As far as other Khoisan languages in Namibia are concerned, the American anthropologist Megan Biesele has worked, with the help of linguist Patrick Dickens, to establish Village Schools, where children from rural Juǀ’hoan-speaking communities can, at least, receive their earliest education in their mother tongue. Patrick Dickens helped to develop a practical community orthography for the language and also wrote a grammar for use by teachers. The picture dictionary you mentioned earlier makes an invaluable contribution to this project.
The total number of speakers of JU dialects (spanning Angola, Namibia and Botswana) is not certain, but has recently been estimated by Bernd Heine and Christa König to lie somewhere between 10 000 and 15 000.
In Botswana, there is no official support for any of the Khoisan languages found there, which include languages belonging to Kalahari KHOE, as well as varieties of JU and TUU. The missionary Hessel Visser has successfully worked with members of the Naro community, however, to establish a community orthography and provide texts in this Kalahari KHOE language. It is thought that there may be a total of around 25 000 speakers of the various Kalahari KHOE languages combined.
In South Africa today, as we’ve noted, it is effectively only Nama (Khoekhoe KHOE) that is still spoken. Shortly after the ending of apartheid, the discovery was made of about two dozen elderly people who still remembered varieties of Nǀuu, which was one of the !Ui languages (TUU family) formerly spoken by the San people of South Africa. There was a flurry of work on the part of mainly foreign linguists, who came in to document the language over the next decade and a half. There are now, I believe, only three of these elderly speakers remaining. There are some speakers of Khwe (Kalahari KHOE), and also some speakers of JU varieties, now living in South Africa, but these speakers came originally from the Caprivi area, and were only relocated to South Africa in the aftermath of the liberation struggle.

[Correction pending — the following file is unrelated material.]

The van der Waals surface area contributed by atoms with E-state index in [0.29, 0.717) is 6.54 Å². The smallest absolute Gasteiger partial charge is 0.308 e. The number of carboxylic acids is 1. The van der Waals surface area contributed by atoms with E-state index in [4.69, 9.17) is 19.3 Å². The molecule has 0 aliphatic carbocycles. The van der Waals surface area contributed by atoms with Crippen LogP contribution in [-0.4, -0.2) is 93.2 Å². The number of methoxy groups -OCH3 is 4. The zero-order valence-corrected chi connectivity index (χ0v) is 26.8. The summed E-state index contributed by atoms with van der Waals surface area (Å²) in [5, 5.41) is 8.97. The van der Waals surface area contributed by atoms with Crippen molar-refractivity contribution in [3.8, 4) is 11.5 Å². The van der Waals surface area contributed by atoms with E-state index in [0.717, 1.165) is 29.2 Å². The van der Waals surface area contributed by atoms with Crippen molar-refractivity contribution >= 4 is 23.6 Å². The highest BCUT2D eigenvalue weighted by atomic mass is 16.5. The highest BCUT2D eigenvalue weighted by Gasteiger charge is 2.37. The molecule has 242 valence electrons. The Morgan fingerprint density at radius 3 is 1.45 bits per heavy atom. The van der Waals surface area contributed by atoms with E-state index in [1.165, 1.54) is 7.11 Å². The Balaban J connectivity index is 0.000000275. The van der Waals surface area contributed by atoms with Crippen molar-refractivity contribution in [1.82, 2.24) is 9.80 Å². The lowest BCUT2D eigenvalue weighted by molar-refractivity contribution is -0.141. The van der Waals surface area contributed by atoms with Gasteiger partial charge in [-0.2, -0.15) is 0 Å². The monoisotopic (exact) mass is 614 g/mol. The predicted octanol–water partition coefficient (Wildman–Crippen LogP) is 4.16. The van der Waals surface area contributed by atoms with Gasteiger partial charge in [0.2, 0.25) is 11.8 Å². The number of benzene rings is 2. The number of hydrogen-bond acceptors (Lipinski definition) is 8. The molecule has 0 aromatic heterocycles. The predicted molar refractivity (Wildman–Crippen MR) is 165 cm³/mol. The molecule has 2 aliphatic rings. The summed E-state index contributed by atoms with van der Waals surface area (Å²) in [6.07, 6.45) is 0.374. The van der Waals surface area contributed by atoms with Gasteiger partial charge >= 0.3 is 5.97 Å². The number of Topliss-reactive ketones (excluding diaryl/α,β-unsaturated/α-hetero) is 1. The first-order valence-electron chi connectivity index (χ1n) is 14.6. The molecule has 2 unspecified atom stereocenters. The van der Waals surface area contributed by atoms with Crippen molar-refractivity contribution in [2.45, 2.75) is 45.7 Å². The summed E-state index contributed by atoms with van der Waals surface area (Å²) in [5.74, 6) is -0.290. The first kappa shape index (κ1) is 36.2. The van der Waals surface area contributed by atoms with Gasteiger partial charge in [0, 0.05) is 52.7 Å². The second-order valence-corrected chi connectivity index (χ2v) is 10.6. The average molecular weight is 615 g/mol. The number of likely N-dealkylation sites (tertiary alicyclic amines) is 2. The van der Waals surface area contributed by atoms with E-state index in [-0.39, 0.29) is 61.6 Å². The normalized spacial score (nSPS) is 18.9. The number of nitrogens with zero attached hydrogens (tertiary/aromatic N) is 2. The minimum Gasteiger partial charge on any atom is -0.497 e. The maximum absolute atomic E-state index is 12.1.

There are “Khoisan” who demand recognition of Khoekhoegowab as an official language. Why is this language not one of the official languages, given that “it’s already on the coat of arms”.
As we’ve seen, it is only Nama that is still spoken in South Africa – and even that only by a few thousand senior people, which means that the language is no longer being passed on intergenerationally. The language reflected in our new coat of arms is, in fact, not Nama but ǀXam, which was the other major !Ui language once spoken by the San people of South Africa. (By chance, the motto happens to include a word that is indeed borrowed from Khoekhoe, namely ǀxara, meaning “other” or “different”!)
I can understand and even empathise with the feelings of activists who demand that Nama should be made one of the official languages. However, I also think we need to be pragmatic. It would cost a vast sum of money to provide the levels of support, resources and infrastructure that would be needed if Nama were truly to be placed on an equal footing with the eleven other official languages (soon, hopefully, to be joined by South African sign language). Given the very tiny size of the Nama-speaking population, this could well be unnecessarily extravagant, and possibly even a misdirected allocation of scarce funds. I can’t help thinking it might be a wiser use of state resources to support local projects that aim, say, to develop language courses and materials, and perhaps foster cultural activities rooted in the language.
I think that interventions of this second, more practical kind are perhaps what the authors of our constitution had in mind when they wrote about the establishment of a Pan South African Language Board to “promote, and create conditions for, the development and use of” (i) all official languages; (ii) the Khoi, Nama and San languages; and (iii) sign language. (Of course, while the sentiment is clear, you’ll appreciate from everything we’ve discussed here that the wording of (ii) is almost meaningless!)
Tell us more about your forthcoming book (a chapter is published on South African History Online), wherein you have published recordings from two of the last speakers of Kora.